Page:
Irish diplomats are hoping the UK rejoins the North Seas Energy Co-operation Agreement after a meeting between Jacob Rees-Mogg and his counterpart Eamon Ryan on Monday. Ireland is highly dependent on the UK for gas supplies and it is “optimistic” relations with Britain would remain strong in the event of constrained supply.
But a return of the UK to the North Seas Energy Co-operation Agreement – an alliance of eight EU member states plus Norway – would reassure Ireland of sustained supplies.
The UK has left the alliance as a result of Brexit but the remaining members have said to be willing to reopen the door for London.
After the meeting, a spokeswoman for Mr Ryan said the conversation with Mr Rees-Mogg had been “constructive”.
Irish sources told The Irish Times that the meeting was “very positive” but one person familiar with the arrangements said Ireland is still worried over potential consequences of UK energy supplies being “squeezed”.
They said: “If they are squeezed, we would be proportionally affected.”
It comes as EU leaders are still locking horns on a joint solution to the energy crisis exacerbated by Russia’s invasion of Ukraine.
As Europe heads into a winter of scarce Russian gas supplies and high energy costs, EU energy ministers will meet in Prague on Wednesday to discuss their next move, having already rushed through emergency EU energy windfall profit levies, gas storage filling obligations, and electricity demand curbs.
A majority of EU states say a gas price cap should come next, but disagree on whether it should apply to all gas trades, long-term contracts, or just gas used to produce electricity.
Others, including Germany, remain opposed.
A senior EU official said Wednesday’s meeting should narrow down the options so the European Commission can propose fresh legislation this month.
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The official said: “Member states use the same words, not necessarily in the same meaning, so we need to narrow that down.”
Ministers on Wednesday will also discuss joint gas buying among countries, and the potential to negotiate lower prices with non-Russian suppliers as ways for the EU to tame energy prices.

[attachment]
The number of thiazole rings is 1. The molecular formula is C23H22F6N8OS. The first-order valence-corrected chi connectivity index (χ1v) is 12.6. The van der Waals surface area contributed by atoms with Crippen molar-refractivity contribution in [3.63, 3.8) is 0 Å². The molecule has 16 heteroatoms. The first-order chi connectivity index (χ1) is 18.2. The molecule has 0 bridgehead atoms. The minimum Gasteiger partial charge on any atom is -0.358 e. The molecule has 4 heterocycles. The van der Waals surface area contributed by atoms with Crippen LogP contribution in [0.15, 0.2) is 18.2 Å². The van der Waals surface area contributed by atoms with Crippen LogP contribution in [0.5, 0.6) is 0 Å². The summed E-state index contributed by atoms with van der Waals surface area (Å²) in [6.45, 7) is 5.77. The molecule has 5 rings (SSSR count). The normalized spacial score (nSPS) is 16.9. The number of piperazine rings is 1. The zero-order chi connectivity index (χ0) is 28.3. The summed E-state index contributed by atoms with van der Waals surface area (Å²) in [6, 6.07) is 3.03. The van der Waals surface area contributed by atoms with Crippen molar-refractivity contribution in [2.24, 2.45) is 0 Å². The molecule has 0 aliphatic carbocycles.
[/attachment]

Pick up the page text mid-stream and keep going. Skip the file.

The Czech Republic, which currently chairs meetings of EU ministers, would call an emergency energy ministers’ meeting in November to approve the proposals, the official said.
Three EU country officials agreed with that timeline, but said states still disagree on what measures to take. “It’s difficult to see consensus because everyone has their own preferences,” one said.
The senior EU official said that in their view countries were leaning towards the “Iberian model” of capping the price of gas used for power generation.
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Spain and Portugal capped the price of gas used in power generation in June, which has helped curb local power prices.
The idea has gained traction among other countries, although some worry it could raise EU gas demand, since Spain’s gas use increased under the measure.
EU energy commissioner Kadri Simson last week said Brussels could learn from the scheme, but that it was not suitable to immediately roll out Europe-wide because of local specificities including Iberia’s numerous liquefied natural gas terminals, which many EU countries lack.
Countries would also need to decide how to compensate gas plants for the gap between the capped price and the higher market price at which they buy fuel, be it through public funding or a levy on other energy generators.
“It would be really costly for many member states,” one of the officials said.